In the previous issue I wrote an article on sustainability which concluded that, when it comes to foundations, sustainability is really a win-win situation. Whether sustainability is achieved by reusing an existing foundation, using fly ash instead of cement in the concrete, or applying additional testing (which allows for an increased resistance factor and thus a smaller foundation), the carbon footprint is reduced – as is the overall cost of the foundation.
This last suggestion, applying additional testing, is the focus of this article, and for the title I used the name of a new initiative of the DFI Testing & Evaluation Committee. More often than not, testing is seen solely as a quality control activity, as a necessary step to demonstrate that the foundation has the capacity it is supposed to have – and when viewed from this angle, testing is just an additional cost item. But when foundation testing is applied more strategically, it becomes much more than just a quality control activity, especially when the foundations are designed with use of the Load and Resistance Factor Design (LRFD) methodology. This is obvious when you examine a LRFD specification, such as the current edition of the AASHTO LRFD Bridge Design Specification. In this document, the various resistance factors for driven piles as a function of the condition/resistance determination method are included in Table 10.5.5.2.3-1, which is shown below. From this table, it is clear that as more testing is done the resistance factor goes up, which in turn means that either the size or the number of the piles driven for a particular foundation can be reduced, resulting in material cost savings and a reduction in installation time. And while the latter also reduces the cost, the schedule benefits may even be more valuable.
For this reason, I would like suggest a paradigm shift – a fundamental change in our approach to foundation testing. What if, instead of using as the starting point minimal testing (just enough to demonstrate that the pile foundation has adequate capacity), the starting point becomes the condition/resistance determination method that allows for the highest resistance factor, and then comparing that base case with alternatives with less extensive testing? The costs associated with testing will undoubtedly be lower for these alternatives, but the extra material and installation costs, as well as the additional time to install the foundation, may show very clearly that these alternatives are not the right way to proceed.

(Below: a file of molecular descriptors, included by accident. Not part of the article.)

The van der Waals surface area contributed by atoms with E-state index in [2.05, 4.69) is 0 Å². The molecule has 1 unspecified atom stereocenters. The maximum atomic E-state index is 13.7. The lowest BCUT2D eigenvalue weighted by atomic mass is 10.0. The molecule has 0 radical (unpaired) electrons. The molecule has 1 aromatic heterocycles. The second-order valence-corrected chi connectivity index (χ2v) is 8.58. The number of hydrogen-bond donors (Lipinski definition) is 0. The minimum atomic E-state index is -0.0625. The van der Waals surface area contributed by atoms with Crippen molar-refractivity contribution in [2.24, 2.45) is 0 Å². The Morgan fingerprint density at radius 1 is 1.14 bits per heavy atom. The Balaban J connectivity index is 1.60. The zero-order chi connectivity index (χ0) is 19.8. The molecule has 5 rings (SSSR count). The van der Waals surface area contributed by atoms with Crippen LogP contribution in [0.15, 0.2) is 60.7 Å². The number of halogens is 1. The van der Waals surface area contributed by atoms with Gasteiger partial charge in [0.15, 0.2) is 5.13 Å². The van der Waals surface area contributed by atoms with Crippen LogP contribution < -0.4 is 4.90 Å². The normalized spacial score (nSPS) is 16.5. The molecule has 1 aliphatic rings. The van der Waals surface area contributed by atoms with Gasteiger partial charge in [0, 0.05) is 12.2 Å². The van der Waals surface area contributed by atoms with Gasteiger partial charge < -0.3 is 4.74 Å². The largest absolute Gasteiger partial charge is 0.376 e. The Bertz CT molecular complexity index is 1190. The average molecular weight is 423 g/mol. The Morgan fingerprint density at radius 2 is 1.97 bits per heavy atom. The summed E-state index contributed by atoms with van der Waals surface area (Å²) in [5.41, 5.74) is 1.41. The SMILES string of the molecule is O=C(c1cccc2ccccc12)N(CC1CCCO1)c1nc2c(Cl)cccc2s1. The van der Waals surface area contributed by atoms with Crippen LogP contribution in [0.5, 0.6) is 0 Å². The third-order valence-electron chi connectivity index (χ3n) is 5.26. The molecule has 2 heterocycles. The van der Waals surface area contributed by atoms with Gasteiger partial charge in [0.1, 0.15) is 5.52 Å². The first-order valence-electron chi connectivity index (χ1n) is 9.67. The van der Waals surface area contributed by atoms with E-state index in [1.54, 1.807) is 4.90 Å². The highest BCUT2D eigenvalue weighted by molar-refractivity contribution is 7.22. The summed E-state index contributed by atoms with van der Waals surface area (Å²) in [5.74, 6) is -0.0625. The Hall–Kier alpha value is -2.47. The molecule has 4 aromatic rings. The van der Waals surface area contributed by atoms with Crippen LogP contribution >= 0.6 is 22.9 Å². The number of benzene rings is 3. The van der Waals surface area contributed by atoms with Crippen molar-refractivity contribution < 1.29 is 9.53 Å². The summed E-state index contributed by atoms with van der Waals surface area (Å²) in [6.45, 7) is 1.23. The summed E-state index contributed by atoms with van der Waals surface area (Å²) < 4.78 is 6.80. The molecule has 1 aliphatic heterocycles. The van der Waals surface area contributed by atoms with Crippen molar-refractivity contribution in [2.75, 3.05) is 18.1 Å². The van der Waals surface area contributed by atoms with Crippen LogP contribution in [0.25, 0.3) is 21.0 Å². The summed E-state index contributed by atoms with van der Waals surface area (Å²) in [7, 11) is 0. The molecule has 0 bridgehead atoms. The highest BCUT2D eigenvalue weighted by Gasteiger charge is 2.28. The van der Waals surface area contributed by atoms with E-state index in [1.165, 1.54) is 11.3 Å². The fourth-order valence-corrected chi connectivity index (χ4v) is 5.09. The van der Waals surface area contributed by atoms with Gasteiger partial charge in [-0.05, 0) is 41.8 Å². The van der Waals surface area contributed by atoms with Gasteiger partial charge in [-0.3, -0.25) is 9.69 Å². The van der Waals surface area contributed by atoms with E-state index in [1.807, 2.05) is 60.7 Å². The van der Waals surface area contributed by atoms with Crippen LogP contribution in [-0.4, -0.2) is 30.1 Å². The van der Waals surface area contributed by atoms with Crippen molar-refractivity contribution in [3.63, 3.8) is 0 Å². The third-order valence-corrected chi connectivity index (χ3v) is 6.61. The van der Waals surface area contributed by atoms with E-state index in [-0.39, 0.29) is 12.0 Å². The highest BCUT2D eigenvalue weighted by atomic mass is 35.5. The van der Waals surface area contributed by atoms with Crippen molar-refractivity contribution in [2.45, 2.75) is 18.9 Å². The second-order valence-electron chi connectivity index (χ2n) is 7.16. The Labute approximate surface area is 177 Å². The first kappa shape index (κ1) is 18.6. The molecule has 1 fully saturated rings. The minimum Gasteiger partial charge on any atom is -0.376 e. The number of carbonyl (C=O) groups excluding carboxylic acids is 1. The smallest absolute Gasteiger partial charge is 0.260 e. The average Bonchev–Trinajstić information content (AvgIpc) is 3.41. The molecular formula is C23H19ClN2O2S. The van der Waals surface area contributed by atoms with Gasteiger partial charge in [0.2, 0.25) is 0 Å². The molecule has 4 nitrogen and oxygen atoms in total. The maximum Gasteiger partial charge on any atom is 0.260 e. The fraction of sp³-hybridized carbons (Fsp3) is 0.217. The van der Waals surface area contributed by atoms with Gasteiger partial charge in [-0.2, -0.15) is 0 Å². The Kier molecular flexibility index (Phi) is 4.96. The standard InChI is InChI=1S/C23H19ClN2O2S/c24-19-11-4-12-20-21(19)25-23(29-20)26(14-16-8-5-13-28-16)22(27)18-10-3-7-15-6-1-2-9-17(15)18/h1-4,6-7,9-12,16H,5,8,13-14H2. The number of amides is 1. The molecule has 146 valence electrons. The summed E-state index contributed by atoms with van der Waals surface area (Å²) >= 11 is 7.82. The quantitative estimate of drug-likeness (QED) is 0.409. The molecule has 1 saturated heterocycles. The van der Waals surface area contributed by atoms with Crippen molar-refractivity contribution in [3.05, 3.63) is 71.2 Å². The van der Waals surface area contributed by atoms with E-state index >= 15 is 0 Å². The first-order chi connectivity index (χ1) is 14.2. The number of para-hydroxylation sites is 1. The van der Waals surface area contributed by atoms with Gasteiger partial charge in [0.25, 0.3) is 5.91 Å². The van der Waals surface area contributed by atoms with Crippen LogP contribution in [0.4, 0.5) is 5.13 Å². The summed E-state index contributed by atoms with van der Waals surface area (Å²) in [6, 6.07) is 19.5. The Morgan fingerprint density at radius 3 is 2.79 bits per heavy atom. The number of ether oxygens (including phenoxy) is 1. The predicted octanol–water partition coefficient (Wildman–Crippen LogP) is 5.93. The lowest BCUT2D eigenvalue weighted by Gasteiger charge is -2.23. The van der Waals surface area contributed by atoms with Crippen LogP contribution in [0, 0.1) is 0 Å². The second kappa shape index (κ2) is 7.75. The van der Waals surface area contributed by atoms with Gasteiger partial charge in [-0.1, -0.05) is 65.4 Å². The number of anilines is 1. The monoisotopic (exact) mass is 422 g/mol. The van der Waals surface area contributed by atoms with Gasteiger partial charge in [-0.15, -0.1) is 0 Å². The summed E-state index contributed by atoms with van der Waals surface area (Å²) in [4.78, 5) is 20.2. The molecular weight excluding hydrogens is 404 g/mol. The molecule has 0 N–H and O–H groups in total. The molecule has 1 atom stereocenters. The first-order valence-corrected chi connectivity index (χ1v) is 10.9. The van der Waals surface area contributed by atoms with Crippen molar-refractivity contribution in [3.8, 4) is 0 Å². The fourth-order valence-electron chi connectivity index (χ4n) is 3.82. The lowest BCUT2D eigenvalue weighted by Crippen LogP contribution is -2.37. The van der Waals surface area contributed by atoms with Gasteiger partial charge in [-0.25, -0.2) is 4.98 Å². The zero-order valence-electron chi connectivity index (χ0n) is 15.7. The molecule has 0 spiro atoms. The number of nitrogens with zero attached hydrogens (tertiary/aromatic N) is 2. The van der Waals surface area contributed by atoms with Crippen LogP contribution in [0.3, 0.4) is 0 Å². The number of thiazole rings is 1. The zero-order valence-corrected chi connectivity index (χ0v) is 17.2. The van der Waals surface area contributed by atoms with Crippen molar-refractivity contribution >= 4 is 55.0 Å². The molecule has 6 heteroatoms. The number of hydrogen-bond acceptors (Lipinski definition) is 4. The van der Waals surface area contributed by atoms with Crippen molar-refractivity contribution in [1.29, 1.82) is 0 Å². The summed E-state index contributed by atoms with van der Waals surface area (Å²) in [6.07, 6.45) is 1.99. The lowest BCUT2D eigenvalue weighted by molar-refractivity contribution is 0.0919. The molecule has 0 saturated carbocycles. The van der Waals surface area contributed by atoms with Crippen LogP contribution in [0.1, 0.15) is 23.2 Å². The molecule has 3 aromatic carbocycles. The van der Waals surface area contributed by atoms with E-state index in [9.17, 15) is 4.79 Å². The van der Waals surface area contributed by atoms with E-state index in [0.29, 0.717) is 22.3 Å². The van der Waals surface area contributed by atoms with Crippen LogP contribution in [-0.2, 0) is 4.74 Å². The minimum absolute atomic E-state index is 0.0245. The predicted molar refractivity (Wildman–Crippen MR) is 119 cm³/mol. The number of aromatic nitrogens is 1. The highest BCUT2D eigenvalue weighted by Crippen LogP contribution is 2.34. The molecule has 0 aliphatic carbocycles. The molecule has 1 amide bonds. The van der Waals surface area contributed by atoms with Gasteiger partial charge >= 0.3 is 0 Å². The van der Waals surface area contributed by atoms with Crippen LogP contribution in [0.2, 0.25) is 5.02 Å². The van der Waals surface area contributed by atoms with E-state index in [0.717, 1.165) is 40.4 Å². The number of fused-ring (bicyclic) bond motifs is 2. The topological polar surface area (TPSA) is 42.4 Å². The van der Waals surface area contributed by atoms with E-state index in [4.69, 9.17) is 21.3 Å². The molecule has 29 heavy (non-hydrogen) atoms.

A typical example would be a project where 8 test piles are driven (24 inch square concrete piles with an average length of 107 ft.) that are monitored during pile driving and subsequently subjected to a dynamic load test. The information is used to establish the driving criteria, which allows the use of 0.65 as the phi factor (as per AASHTO Table 10.5.5.2.3-1). The results are then used to drive 76 production piles (24 inch square concrete piles with an average length of 92 ft.). The associated costs can be summarized as follows:
- Test piles $ 118,128
- Production piles $ 559,360
- Testing& monitoring test piles $ 24,980
- TOTAL $ 702,468
An alternate approach (that reflects the paradigm shift) would be to apply 100% dynamic testing on all production piles, using the EDC technology, which would eliminate the need for test piles and allow the use of a phi factor of 0.75. The associated costs for 72 production piles (24 inch square concrete piles with an average length of 92 ft.) and the Embedded Data Collectors to monitor and test each pile are then as follows:
- Production piles $ 529,920
- Testing & monitoring production piles with EDC $ 114,585
- Total $ 666,105
With this alternate approach, 72 piles are installed instead of 84 – resulting in an approx. 5 % savings cost – as well as a shorter installation schedule. And, to go back to the article on sustainability in the previous issue of Pile Buck, with this approach, 16 % less concrete is used, demonstrating once again that a more sustainable design can also be more cost effective (in other words, this is a win-win approach).
Obviously, this is just one example, and it should be clear that this paradigm shift will not always result in a more economic solution, but as LRFD is getting applied more widely, this paradigm shift among engineers and owners is essential. Because an initial reaction may well be that more testing does not make sense, because more is not always better – sometimes it is just more. It is impossible to argue with such reasoning (and indeed, in the example above, the total testing cost increased substantially), but maybe we should not think about more testing. Maybe the answer is that more material or more piles is not always better – sometimes it is just more. And maybe we need to look back in time to see a clear parallel: it has always been common practice to use stronger materials to reduce the size and number of the piles for a particular foundation, and increased testing might just result in the same outcome, in which case increased testing simply saves money, as illustrated in the example. There is no guarantee that it will do so in every situation, but it should at least be considered.